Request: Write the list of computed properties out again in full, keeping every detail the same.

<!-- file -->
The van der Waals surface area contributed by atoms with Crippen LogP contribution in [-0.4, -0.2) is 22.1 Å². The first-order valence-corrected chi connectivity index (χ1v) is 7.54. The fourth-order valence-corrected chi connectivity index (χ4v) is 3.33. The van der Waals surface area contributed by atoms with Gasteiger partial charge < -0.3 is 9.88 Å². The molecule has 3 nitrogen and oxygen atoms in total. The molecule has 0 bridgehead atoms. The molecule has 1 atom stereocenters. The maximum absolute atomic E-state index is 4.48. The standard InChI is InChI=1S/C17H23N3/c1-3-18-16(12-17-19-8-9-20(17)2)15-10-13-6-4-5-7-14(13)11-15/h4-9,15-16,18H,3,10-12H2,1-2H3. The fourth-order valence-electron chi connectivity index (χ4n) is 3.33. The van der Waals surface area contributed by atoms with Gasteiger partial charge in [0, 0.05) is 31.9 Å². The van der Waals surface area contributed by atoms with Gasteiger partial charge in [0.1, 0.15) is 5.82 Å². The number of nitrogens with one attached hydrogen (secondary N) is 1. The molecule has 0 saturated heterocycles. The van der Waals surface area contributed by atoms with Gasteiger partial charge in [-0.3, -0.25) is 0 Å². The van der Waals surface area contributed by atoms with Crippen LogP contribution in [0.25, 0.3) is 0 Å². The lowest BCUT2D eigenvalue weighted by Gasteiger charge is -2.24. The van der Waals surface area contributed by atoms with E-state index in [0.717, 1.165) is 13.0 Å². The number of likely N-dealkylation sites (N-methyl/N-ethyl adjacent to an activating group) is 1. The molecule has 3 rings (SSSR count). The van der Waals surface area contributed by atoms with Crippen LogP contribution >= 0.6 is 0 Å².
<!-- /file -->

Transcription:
The van der Waals surface area contributed by atoms with Crippen LogP contribution in [-0.4, -0.2) is 22.1 Å². The first-order valence-corrected chi connectivity index (χ1v) is 7.54. The fourth-order valence-corrected chi connectivity index (χ4v) is 3.33. The van der Waals surface area contributed by atoms with Gasteiger partial charge < -0.3 is 9.88 Å². The molecule has 3 nitrogen and oxygen atoms in total. The molecule has 0 bridgehead atoms. The molecule has 1 atom stereocenters. The maximum absolute atomic E-state index is 4.48. The standard InChI is InChI=1S/C17H23N3/c1-3-18-16(12-17-19-8-9-20(17)2)15-10-13-6-4-5-7-14(13)11-15/h4-9,15-16,18H,3,10-12H2,1-2H3. The fourth-order valence-electron chi connectivity index (χ4n) is 3.33. The van der Waals surface area contributed by atoms with Gasteiger partial charge in [0, 0.05) is 31.9 Å². The van der Waals surface area contributed by atoms with Gasteiger partial charge in [0.1, 0.15) is 5.82 Å². The number of nitrogens with one attached hydrogen (secondary N) is 1. The molecule has 0 saturated heterocycles. The van der Waals surface area contributed by atoms with Gasteiger partial charge in [-0.3, -0.25) is 0 Å². The van der Waals surface area contributed by atoms with Crippen LogP contribution in [0.25, 0.3) is 0 Å². The lowest BCUT2D eigenvalue weighted by Gasteiger charge is -2.24. The van der Waals surface area contributed by atoms with E-state index in [0.717, 1.165) is 13.0 Å². The number of likely N-dealkylation sites (N-methyl/N-ethyl adjacent to an activating group) is 1. The molecule has 3 rings (SSSR count). The van der Waals surface area contributed by atoms with Crippen LogP contribution >= 0.6 is 0 Å².